Trying to illuminate black is tough! It can be done, but there's no way I can think to predict how effectively you can do it with a single Ideal-Lume light. Why is the wall black, and what type of black treatment is it?
post #16 of 18
Quote:
Originally Posted by GeorgeAB View Post

Trying to illuminate black is tough! It can be done, but there's no way I can think to predict how effectively you can do it with a single Ideal-Lume light. Why is the wall black, and what type of black treatment is it?

It is simply painted "Mouse Ears" black with an eggshell finish- no other type of treatment on the wall at the moment. It is black for 2 reasons - first is in preparation to switch to a projector/screen in the future, and secondly it seemed like a good idea at the time. I was going between a dark grey color and the black, and decided on the black. Was going for more of a "movie theater" experience. I find that I miss the backlight effect I used to get before the wall was painted.
post #17 of 18
Quote:
Originally Posted by PTAaron View Post

It is simply painted "Mouse Ears" black with an eggshell finish- no other type of treatment on the wall at the moment. It is black for 2 reasons - first is in preparation to switch to a projector/screen in the future, and secondly it seemed like a good idea at the time. I was going between a dark grey color and the black, and decided on the black. Was going for more of a "movie theater" experience. I find that I miss the backlight effect I used to get before the wall was painted.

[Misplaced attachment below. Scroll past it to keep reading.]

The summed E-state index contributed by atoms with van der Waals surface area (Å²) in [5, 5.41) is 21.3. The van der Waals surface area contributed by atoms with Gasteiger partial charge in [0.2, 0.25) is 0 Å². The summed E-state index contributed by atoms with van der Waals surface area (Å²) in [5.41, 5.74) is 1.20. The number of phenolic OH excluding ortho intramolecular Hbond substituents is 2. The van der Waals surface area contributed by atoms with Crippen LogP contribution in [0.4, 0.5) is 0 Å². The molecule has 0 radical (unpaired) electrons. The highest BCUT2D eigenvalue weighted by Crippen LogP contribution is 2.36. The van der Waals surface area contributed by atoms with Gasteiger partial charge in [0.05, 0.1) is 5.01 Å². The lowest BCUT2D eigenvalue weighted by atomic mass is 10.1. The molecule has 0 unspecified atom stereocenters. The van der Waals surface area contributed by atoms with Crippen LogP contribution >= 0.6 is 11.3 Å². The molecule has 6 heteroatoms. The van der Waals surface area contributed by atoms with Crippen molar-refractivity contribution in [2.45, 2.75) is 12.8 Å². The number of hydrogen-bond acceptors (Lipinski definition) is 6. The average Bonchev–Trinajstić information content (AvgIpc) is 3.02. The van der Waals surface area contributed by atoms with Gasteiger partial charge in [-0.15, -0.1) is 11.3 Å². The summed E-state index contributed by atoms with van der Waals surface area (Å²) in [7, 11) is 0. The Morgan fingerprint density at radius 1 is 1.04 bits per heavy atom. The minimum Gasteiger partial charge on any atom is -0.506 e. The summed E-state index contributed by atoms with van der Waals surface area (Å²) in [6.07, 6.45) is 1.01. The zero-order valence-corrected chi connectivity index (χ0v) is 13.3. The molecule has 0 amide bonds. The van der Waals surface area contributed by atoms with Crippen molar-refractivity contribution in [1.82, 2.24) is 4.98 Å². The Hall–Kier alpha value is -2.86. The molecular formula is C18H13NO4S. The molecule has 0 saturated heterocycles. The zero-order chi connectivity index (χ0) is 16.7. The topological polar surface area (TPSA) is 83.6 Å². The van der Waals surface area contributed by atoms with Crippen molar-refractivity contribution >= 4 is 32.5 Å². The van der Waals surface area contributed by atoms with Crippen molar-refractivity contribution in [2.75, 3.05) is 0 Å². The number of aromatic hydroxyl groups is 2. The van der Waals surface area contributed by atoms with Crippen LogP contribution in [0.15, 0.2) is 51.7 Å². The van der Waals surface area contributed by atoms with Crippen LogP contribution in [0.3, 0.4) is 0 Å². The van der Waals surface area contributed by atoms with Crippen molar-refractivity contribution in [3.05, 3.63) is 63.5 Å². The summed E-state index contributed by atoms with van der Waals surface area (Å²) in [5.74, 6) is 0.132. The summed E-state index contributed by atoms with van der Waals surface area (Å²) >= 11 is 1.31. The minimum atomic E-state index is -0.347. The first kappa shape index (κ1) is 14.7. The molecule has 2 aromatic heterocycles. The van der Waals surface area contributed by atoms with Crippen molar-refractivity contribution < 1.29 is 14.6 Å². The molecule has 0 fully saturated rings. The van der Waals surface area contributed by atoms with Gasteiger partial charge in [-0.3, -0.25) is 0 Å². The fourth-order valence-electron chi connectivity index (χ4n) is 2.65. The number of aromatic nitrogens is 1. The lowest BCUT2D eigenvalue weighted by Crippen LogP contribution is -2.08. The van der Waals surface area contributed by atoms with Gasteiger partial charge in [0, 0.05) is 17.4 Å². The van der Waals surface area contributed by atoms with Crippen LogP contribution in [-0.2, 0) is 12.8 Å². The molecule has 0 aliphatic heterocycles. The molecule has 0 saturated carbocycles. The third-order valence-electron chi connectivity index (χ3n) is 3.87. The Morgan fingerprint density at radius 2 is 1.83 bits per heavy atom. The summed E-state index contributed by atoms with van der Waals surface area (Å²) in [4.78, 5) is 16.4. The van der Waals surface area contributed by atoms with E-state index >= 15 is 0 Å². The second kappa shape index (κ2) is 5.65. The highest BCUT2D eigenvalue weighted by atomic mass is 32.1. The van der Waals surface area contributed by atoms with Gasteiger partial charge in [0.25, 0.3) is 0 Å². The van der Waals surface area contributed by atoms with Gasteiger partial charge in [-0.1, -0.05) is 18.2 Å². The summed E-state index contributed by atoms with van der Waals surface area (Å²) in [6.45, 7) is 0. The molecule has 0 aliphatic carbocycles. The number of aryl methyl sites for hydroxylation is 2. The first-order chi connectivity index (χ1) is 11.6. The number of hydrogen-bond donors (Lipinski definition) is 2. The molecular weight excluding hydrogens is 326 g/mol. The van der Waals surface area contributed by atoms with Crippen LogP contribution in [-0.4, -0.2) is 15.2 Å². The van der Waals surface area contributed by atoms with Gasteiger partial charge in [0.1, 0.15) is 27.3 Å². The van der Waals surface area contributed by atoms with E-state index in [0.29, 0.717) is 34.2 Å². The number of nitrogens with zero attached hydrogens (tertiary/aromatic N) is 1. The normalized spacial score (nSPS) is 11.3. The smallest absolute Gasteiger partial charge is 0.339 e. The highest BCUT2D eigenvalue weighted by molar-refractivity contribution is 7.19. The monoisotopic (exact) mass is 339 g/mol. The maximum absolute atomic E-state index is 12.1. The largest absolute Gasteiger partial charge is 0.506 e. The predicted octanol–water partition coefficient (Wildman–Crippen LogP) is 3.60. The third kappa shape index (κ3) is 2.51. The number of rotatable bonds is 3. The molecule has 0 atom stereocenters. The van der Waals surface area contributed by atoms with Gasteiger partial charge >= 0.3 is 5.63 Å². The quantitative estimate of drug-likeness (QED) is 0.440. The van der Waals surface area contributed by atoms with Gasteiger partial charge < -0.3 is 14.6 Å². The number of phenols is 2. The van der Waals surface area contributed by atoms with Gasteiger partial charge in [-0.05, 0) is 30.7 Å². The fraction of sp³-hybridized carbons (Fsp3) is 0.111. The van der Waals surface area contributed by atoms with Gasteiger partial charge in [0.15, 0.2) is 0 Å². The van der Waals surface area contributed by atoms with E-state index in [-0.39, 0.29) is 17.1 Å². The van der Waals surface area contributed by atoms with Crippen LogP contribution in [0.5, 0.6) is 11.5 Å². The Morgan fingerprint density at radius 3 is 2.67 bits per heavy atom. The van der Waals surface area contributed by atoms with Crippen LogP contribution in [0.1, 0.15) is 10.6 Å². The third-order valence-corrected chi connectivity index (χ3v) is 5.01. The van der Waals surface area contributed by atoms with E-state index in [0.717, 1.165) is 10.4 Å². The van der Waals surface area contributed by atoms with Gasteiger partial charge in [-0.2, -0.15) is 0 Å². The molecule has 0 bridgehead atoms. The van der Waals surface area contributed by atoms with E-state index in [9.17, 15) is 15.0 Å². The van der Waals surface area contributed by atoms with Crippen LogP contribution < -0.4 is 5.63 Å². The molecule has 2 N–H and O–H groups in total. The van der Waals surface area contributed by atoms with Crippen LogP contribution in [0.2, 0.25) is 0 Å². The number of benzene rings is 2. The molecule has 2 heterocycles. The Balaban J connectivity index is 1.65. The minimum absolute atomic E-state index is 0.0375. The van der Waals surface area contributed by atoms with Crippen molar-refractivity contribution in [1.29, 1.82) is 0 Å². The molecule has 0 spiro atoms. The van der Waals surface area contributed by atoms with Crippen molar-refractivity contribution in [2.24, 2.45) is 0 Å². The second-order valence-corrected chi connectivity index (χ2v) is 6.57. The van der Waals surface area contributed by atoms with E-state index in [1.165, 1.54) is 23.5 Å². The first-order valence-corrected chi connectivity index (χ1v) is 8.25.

I get the picture. The relatively recent T5 lamp technology we currently use was developed to produce more lumens for their size and wattage than T8 or larger equivalents. The included baffle tube used for dimming can be removed for even more light output. We honor a satisfaction guarantee if you find one isn't bright enough and want to return it (plus, you could combine the new one with your old one if necessary). However, you would have to pay shipping both ways and return it in new condition.
post #18 of 18
Quote:
Originally Posted by GeorgeAB View Post

I get the picture. The relatively recent T5 lamp technology we currently use was developed to produce more lumens for their size and wattage than T8 or larger equivalents. The included baffle tube used for dimming can be removed for even more light output. We honor a satisfaction guarantee if you find one isn't bright enough and want to return it (plus, you could combine the new one with your old one if necessary). However, you would have to pay shipping both ways and return it in new condition.

Thanks for the information and for taking the time! I will definitely look into that once I get my room put back together

To the OP: sorry for the brief hijack!